Yet, while the race-conscious criteria at the law school were less clearly defined, the results were just as obvious. Admissions data showed that for an African-American
applicant, the chance of being admitted was three to 50 times greater than the chance of a white or Asian candidate with similar test scores and college grades. Hispanics also benefited from preferential treatment.

Discouraged by the high court’s decision to green-light such practices, Gratz took her cause to the ballot box. With help from Ward Connerly, the African-American California businessman who had led a successful fight to outlaw racial preferences in California and Washington, she founded the Michigan Civil Rights Initiative group.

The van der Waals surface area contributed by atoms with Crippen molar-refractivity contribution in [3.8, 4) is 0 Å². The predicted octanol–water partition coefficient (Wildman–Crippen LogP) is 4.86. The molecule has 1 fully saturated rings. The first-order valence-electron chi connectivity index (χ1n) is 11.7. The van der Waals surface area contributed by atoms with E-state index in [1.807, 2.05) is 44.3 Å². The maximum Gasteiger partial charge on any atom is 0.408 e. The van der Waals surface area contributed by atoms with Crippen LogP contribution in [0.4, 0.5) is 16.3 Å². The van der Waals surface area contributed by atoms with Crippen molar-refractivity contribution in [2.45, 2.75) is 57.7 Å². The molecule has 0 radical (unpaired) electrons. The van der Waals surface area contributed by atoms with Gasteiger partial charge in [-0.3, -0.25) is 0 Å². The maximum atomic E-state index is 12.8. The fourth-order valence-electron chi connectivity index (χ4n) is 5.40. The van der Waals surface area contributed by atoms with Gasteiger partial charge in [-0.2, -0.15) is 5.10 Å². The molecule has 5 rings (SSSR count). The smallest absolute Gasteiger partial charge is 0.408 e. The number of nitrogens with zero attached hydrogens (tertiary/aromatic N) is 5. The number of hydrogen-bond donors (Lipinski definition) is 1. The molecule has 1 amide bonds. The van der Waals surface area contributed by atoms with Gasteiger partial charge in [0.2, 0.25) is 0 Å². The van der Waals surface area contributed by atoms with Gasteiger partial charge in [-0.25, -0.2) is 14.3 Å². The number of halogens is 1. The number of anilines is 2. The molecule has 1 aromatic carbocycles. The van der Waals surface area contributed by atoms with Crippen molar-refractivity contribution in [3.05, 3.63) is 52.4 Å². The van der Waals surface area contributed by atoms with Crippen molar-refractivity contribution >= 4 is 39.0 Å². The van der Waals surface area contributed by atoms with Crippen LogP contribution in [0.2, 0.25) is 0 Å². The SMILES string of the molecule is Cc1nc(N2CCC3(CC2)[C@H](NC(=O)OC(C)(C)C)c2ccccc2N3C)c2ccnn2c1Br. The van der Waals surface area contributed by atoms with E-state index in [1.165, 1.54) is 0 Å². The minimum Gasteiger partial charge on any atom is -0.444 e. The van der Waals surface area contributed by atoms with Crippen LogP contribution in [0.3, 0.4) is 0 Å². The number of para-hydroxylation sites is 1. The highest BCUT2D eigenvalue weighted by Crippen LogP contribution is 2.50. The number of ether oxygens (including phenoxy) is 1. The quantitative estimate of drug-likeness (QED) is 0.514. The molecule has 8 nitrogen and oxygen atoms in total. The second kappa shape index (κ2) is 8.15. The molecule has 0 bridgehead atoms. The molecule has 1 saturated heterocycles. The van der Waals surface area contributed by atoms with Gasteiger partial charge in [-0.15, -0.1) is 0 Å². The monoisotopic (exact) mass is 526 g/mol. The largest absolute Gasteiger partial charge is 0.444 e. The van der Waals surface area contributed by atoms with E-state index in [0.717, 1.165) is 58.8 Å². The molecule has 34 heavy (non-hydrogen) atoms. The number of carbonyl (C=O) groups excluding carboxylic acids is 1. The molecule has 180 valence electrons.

In other circumstances, Gratz — a woman who experienced discrimination and fought back — would have been hailed as a feminist hero. Instead, some denounced her as a racist.

Yet many people, including such black writers as Shelby Steele and John McWhorter, argue that affirmative action has in fact become the new racism. Not only does it discriminate against those denied admission to universities, but it also tells its supposed beneficiaries that they cannot succeed under neutral standards. As McWhorter once told me in an interview, African-American culture is saddled with a legacy of racism that makes many young people view academic achievement as a “white thing.” Under these circumstances, “the last thing you want is a policy that doesn’t expect the best of its young people. Lower the bar, and you’re encouraging them to only do as well as they have to.”